In the past, researchers have suggested that ‘race’ and ‘ethnicity’ are the two factors most largely responsible for the vast differences in the size of babies born in different populations and countries around the world. Now, a new study shows that the health of the mother may play a much more vital role than race and ethnicity. The landmark international study, was led by Oxford University researchers and involved almost 60,000 pregnancies in eight urban areas in Brazil, China, India, Italy, Kenya, Oman, the UK and USA — and amazingly shows that while there are hugely wide disparities in the average size of babies at birth worldwide, it doesn’t have to be this way. Results of the new study found that mothers who are healthy, educated and receive proper nutrition all have babies that are strikingly similar in size at birth, thus revealing how important and vital the prenatal care of mothers should be worldwide.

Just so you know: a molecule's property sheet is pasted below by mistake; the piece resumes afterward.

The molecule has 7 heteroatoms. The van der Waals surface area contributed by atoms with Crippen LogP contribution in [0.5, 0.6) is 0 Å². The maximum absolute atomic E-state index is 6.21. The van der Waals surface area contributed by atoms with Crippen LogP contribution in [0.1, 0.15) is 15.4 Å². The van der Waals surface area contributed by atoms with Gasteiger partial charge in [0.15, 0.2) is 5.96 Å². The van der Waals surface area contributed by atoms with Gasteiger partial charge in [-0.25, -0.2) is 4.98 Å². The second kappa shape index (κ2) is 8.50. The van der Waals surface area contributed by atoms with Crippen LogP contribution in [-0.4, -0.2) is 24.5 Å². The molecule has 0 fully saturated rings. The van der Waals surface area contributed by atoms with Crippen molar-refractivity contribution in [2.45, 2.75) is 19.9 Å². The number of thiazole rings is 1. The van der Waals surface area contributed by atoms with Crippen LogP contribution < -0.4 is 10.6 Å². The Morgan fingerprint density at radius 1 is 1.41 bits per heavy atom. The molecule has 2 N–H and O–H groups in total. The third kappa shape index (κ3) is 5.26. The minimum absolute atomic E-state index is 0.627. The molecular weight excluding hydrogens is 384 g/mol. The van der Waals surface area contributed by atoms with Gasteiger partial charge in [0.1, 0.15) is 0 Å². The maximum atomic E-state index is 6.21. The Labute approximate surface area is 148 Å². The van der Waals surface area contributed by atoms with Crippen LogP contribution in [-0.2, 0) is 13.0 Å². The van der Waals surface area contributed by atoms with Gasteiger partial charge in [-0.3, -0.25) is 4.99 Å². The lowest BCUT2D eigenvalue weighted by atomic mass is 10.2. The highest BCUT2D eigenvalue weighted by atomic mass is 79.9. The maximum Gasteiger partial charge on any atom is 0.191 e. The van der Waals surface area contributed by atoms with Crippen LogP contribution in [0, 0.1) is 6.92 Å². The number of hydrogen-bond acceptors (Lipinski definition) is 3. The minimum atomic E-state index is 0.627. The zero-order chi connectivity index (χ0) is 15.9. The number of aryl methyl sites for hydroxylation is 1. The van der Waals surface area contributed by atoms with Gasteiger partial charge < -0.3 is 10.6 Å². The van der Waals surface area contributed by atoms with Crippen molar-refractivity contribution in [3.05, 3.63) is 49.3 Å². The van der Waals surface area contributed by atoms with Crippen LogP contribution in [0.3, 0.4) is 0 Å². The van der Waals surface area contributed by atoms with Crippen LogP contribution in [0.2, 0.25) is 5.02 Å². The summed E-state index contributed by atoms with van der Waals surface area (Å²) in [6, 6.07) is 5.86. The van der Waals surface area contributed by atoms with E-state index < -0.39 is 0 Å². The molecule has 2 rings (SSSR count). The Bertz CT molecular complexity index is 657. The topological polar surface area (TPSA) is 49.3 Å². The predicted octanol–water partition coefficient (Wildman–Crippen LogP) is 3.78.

Lead author Professor Jose Villar of the Nuffield Department of Obstetrics & Gynaecology, University of Oxford notes, “Currently we are not all equal at birth. But we can be. We can create a similar start for all by making sure mothers are well educated and nourished, by treating infection and by providing adequate antenatal care.” The researchers used various identical ultrasound scan methods in all the countries and looked at babies’ bone growth in the womb from early pregnancy to delivery. Length and head circumference of all babies at birth were also measured. In the end, the researchers found that no more than 4% of the total difference in fetal growth and birth size could be attributed to differences between the eight populations in the study- so basically as long as the mothers’ educational, health and nutritional status and care during pregnancy were equally good, their babies had an equally secure chance of being a decent size at birth and having good future health. The researchers state that study “results provide the conceptual frame to create international standards for growth from conception to newborn baby, which will extend the present infant to childhood WHO MGRS standards.”